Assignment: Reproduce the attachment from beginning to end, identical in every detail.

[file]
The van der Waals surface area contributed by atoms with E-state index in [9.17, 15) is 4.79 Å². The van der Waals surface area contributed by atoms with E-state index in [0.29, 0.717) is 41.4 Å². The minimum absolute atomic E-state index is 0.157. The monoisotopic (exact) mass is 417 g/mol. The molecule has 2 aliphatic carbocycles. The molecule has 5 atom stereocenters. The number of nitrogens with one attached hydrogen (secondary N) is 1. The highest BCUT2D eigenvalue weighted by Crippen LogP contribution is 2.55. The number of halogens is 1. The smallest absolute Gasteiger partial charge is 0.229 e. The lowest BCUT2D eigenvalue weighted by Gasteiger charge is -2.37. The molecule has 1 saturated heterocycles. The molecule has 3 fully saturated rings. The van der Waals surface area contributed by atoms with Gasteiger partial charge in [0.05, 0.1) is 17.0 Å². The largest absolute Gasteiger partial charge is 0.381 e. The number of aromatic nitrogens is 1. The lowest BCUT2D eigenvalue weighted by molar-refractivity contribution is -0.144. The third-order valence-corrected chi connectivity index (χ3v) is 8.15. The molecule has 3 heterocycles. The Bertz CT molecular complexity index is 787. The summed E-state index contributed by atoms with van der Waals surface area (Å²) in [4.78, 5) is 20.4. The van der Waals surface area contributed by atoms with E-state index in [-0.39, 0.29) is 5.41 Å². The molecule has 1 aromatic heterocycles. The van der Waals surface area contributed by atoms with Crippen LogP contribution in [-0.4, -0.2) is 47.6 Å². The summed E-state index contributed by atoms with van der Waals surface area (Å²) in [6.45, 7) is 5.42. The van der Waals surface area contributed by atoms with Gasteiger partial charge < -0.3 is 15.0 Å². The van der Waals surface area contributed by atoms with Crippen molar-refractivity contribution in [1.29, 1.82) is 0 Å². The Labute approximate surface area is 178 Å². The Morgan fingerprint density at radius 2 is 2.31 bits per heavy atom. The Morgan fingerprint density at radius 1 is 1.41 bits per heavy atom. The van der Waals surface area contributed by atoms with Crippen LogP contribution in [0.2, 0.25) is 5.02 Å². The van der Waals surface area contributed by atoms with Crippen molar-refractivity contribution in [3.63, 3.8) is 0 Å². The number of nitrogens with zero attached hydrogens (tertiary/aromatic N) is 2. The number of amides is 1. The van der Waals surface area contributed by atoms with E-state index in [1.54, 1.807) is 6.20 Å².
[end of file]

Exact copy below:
The van der Waals surface area contributed by atoms with E-state index in [9.17, 15) is 4.79 Å². The van der Waals surface area contributed by atoms with E-state index in [0.29, 0.717) is 41.4 Å². The minimum absolute atomic E-state index is 0.157. The monoisotopic (exact) mass is 417 g/mol. The molecule has 2 aliphatic carbocycles. The molecule has 5 atom stereocenters. The number of nitrogens with one attached hydrogen (secondary N) is 1. The highest BCUT2D eigenvalue weighted by Crippen LogP contribution is 2.55. The number of halogens is 1. The smallest absolute Gasteiger partial charge is 0.229 e. The lowest BCUT2D eigenvalue weighted by Gasteiger charge is -2.37. The molecule has 1 saturated heterocycles. The molecule has 3 fully saturated rings. The van der Waals surface area contributed by atoms with Gasteiger partial charge in [0.05, 0.1) is 17.0 Å². The largest absolute Gasteiger partial charge is 0.381 e. The number of aromatic nitrogens is 1. The lowest BCUT2D eigenvalue weighted by molar-refractivity contribution is -0.144. The third-order valence-corrected chi connectivity index (χ3v) is 8.15. The molecule has 3 heterocycles. The Bertz CT molecular complexity index is 787. The summed E-state index contributed by atoms with van der Waals surface area (Å²) in [4.78, 5) is 20.4. The van der Waals surface area contributed by atoms with E-state index in [-0.39, 0.29) is 5.41 Å². The molecule has 1 aromatic heterocycles. The van der Waals surface area contributed by atoms with Crippen LogP contribution in [-0.4, -0.2) is 47.6 Å². The summed E-state index contributed by atoms with van der Waals surface area (Å²) in [6.45, 7) is 5.42. The van der Waals surface area contributed by atoms with Gasteiger partial charge < -0.3 is 15.0 Å². The van der Waals surface area contributed by atoms with Crippen molar-refractivity contribution in [1.29, 1.82) is 0 Å². The Labute approximate surface area is 178 Å². The Morgan fingerprint density at radius 2 is 2.31 bits per heavy atom. The Morgan fingerprint density at radius 1 is 1.41 bits per heavy atom. The van der Waals surface area contributed by atoms with Crippen LogP contribution in [0.2, 0.25) is 5.02 Å². The van der Waals surface area contributed by atoms with Crippen molar-refractivity contribution in [3.63, 3.8) is 0 Å². The number of nitrogens with zero attached hydrogens (tertiary/aromatic N) is 2. The number of amides is 1. The van der Waals surface area contributed by atoms with E-state index in [1.54, 1.807) is 6.20 Å².